Cooperstown is Baseball Heaven, with a massive layout of small fields and a nationwide tournament that goes on for days (and nights – one parent reflects how, one year, an earlier team played games well past midnight because of rain).
By then, they were known as Wyckoff Raiders, and they stayed in barracks right next to the fields, along with thousands of others.
And they were good. Playing against teams made up of players from larger areas, the Raiders advanced out of pool play and were the No. 6 seed in the elimination tournament. They reached the quarterfinals.
Then it happened.
The Raiders were beaten after a player dropped a fly ball and Hunt allowed a home run on the next pitch.
Here the creators had a decision to make: reveal the details of who dropped the ball, or accept it as part of the game. It’s a moral question and not easy to resolve (it’s one that high school sports writers deal with often). While the error clearly had an impact, no one wanted to badmouth a teammate.
“In the original version we said his name and we watched it and we got feedback that we went too far,” Klein said. “We went back in and changed it.”
High school years
By the time the core of the Raiders get to Ramapo, the expectations are through the roof. They reach the Bergen County Tournament final as freshmen but, after that, never quite achieve what they hoped.
In a cruel twist, they lose to Roxbury three straight years in the state tournament. As seniors, there’s even a controversial fly ball (was it caught or not?) that allows the Gaels to prevail at the end.
It’s never mentioned but, to me, it was almost like Cooperstown played out over and over again. A team on the brink of glory saw it just taken away.
Baseball can be a cruel game.
Mickey Hunt, with his legs crossed, sitting back in his easy chair, is asked why this talented group never won a title. His answer is simple: They had talent. They just weren’t lucky.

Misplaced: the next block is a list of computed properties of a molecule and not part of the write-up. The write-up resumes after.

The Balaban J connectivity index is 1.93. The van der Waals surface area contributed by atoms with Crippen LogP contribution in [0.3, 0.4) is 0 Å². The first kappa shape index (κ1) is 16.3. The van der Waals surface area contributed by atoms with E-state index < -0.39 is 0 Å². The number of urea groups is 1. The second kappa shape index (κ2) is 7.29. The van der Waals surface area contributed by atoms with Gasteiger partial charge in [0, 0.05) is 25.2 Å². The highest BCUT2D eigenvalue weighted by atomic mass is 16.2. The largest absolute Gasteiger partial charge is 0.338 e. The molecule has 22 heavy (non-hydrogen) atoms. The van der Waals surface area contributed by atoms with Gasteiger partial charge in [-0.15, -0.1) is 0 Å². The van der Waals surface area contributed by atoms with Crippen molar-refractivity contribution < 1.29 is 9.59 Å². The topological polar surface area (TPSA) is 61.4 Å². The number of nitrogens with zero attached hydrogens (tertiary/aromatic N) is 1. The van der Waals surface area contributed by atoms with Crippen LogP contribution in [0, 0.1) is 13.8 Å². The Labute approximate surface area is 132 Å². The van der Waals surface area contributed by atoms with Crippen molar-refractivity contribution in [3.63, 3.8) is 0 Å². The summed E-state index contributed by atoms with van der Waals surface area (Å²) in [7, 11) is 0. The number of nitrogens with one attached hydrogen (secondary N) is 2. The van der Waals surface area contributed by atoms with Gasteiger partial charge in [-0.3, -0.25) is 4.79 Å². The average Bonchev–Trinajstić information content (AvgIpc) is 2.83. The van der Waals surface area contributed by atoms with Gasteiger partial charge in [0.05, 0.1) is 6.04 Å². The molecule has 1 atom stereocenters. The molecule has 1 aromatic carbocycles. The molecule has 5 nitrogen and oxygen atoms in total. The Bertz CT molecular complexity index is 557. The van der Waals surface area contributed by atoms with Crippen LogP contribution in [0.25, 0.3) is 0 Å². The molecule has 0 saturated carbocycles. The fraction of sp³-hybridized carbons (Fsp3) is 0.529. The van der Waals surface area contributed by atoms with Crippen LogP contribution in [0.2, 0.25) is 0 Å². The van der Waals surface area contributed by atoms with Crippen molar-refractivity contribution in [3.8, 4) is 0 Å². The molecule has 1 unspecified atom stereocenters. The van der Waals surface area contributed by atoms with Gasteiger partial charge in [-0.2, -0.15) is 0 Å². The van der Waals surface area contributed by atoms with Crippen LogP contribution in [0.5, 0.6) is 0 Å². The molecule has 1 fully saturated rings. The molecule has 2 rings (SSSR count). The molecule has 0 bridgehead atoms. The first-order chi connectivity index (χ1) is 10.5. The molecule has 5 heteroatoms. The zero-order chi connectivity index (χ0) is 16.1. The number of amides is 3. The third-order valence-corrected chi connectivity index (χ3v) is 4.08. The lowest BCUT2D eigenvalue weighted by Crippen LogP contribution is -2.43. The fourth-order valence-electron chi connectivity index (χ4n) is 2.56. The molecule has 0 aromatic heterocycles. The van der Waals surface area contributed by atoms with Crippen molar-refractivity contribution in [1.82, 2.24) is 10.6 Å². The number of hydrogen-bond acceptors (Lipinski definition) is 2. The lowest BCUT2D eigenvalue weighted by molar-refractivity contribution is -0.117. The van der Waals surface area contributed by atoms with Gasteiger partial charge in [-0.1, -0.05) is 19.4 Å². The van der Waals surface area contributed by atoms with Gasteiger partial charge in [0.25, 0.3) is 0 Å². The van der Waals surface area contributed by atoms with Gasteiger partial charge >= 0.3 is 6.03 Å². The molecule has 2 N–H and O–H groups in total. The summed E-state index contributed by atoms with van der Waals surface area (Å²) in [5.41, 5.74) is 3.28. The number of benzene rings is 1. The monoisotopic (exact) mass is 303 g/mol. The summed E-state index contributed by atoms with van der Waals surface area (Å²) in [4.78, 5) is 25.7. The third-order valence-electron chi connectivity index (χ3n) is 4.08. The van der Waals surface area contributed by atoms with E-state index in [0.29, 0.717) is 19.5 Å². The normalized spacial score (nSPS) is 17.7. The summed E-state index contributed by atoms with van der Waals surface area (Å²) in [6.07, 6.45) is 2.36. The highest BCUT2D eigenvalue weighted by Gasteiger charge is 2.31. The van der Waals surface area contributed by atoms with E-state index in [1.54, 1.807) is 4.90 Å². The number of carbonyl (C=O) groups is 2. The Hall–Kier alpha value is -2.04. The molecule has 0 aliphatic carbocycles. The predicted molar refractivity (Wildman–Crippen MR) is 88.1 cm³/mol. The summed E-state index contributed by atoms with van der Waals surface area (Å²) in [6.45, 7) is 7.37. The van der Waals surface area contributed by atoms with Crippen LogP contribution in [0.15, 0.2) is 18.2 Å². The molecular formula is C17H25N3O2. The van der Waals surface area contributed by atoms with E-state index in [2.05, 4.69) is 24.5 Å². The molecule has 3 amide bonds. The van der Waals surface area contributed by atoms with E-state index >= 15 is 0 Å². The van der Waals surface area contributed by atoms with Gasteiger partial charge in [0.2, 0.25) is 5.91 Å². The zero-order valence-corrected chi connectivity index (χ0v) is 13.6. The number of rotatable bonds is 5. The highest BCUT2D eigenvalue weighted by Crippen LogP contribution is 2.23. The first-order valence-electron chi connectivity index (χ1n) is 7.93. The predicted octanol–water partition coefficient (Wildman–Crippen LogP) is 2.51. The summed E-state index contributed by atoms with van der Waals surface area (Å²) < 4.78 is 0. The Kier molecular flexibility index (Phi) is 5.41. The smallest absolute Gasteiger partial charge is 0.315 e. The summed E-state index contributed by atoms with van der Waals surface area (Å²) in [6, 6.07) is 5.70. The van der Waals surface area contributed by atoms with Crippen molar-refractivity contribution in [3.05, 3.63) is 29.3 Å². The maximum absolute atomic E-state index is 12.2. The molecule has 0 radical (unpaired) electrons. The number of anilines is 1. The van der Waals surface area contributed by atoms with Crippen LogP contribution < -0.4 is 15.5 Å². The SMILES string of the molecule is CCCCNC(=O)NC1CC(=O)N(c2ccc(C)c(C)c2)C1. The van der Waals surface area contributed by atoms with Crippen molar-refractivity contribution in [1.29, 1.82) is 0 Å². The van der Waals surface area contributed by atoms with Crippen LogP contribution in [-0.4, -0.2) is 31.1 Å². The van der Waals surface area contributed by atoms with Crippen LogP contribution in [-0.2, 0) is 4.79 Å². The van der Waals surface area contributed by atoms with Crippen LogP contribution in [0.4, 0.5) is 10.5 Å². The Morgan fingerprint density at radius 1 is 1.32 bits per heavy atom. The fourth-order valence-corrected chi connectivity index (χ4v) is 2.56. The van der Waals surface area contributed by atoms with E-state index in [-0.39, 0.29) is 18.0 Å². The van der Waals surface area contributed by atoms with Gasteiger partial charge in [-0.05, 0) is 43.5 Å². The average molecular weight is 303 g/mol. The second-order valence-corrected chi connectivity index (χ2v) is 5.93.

“It was all good,” Hunt said later. “I think it was funny in some parts and sentimental in others. You see 10 episodes and, wow, they had a good time doing it. They made really good friends. Those guys are tight.”
Episode 10 is fittingly called “The Last Dance” and it ends with each of the players being asked about, well, failing.
There are different answers. It’s not an easy question, and some of the players handle it better than others. Some seem self-aware that the point of playing was to learn how to be a teammate, work hard and come together (the “rah,” short for camaraderie is said), others still seem bitter and pass along the blame.
If they ever did a retrospective 10 years from now, I’d love to hear those answers.
The curtain call
KC Hunt, who now plays baseball at Mississippi State, Klein, now a sophomore at Elon, and Hagan, now a sophomore at the University of Tampa, shockingly, aren’t film majors.
It may be a testament to the world today that the three of them were almost born with the ability to make movies, having done so on various social media channels. They even added an Episode 11, a “blooper reel.”
Now that the series is out, they’re proud. They hope they made their point. It may have started as a bit of a joking idea, but it became work and serious.
“I think you can look back on us and watch us grow throughout the years,” Hagan said. “It’s like following a little group of kids and it’s great for us and the parents to look back on and reflect on everything.”
Added Klein: “I think when we started it was going to be silly and goofy, but then it became serious. In high school, after freshman year, it fizzled out, but we showed we were talented.”
It’s a Tale of Two Towns. It has flaws, but it’s an example of how baseball makes boys into men, and friends forever.
Darren Cooper is a high school sports columnist for NorthJersey.com. For full access to live scores, breaking news and analysis from our Varsity Aces team, subscribe today. To get breaking news directly to your inbox, sign up for our newsletter and download our app.
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This article originally appeared on NorthJersey.com: What if I told you these baseball players made a 10-part series documenting their youth?